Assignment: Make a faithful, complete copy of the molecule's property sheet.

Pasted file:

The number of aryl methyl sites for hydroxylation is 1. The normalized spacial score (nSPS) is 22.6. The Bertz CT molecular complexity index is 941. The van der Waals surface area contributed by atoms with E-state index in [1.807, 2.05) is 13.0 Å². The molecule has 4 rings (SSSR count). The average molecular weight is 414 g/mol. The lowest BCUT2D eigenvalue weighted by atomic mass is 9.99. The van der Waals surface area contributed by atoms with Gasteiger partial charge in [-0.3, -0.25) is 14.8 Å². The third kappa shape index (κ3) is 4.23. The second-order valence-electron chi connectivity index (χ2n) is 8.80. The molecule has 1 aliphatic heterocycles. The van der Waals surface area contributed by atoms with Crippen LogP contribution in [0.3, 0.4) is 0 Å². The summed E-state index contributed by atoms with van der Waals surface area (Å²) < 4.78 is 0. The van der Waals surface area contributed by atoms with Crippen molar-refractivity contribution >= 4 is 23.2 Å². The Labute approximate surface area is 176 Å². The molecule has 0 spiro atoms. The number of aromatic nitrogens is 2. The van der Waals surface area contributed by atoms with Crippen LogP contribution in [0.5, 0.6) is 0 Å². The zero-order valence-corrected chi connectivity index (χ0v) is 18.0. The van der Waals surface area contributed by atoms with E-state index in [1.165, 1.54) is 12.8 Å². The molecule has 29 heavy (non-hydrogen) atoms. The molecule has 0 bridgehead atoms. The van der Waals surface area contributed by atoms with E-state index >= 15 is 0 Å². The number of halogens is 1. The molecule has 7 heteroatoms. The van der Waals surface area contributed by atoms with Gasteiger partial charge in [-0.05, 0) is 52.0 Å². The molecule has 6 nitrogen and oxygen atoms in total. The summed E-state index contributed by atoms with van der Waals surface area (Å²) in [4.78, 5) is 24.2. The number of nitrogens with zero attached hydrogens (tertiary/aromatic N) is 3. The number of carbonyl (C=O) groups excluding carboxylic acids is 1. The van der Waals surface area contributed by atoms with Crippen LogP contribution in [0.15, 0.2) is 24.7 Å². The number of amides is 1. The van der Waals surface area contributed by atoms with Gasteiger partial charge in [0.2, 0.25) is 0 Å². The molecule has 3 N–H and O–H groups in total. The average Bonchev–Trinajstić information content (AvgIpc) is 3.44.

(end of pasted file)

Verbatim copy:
The number of aryl methyl sites for hydroxylation is 1. The normalized spacial score (nSPS) is 22.6. The Bertz CT molecular complexity index is 941. The van der Waals surface area contributed by atoms with E-state index in [1.807, 2.05) is 13.0 Å². The molecule has 4 rings (SSSR count). The average molecular weight is 414 g/mol. The lowest BCUT2D eigenvalue weighted by atomic mass is 9.99. The van der Waals surface area contributed by atoms with Gasteiger partial charge in [-0.3, -0.25) is 14.8 Å². The third kappa shape index (κ3) is 4.23. The second-order valence-electron chi connectivity index (χ2n) is 8.80. The molecule has 1 aliphatic heterocycles. The van der Waals surface area contributed by atoms with Crippen LogP contribution in [0.3, 0.4) is 0 Å². The summed E-state index contributed by atoms with van der Waals surface area (Å²) < 4.78 is 0. The van der Waals surface area contributed by atoms with Crippen molar-refractivity contribution >= 4 is 23.2 Å². The Labute approximate surface area is 176 Å². The molecule has 0 spiro atoms. The number of aromatic nitrogens is 2. The van der Waals surface area contributed by atoms with Crippen LogP contribution in [0.5, 0.6) is 0 Å². The zero-order valence-corrected chi connectivity index (χ0v) is 18.0. The van der Waals surface area contributed by atoms with E-state index in [1.165, 1.54) is 12.8 Å². The molecule has 29 heavy (non-hydrogen) atoms. The molecule has 0 bridgehead atoms. The van der Waals surface area contributed by atoms with E-state index >= 15 is 0 Å². The number of halogens is 1. The molecule has 7 heteroatoms. The van der Waals surface area contributed by atoms with Gasteiger partial charge in [-0.05, 0) is 52.0 Å². The molecule has 6 nitrogen and oxygen atoms in total. The summed E-state index contributed by atoms with van der Waals surface area (Å²) in [4.78, 5) is 24.2. The number of nitrogens with zero attached hydrogens (tertiary/aromatic N) is 3. The number of carbonyl (C=O) groups excluding carboxylic acids is 1. The van der Waals surface area contributed by atoms with Crippen LogP contribution in [0.15, 0.2) is 24.7 Å². The number of amides is 1. The van der Waals surface area contributed by atoms with Gasteiger partial charge in [0.2, 0.25) is 0 Å². The molecule has 3 N–H and O–H groups in total. The average Bonchev–Trinajstić information content (AvgIpc) is 3.44.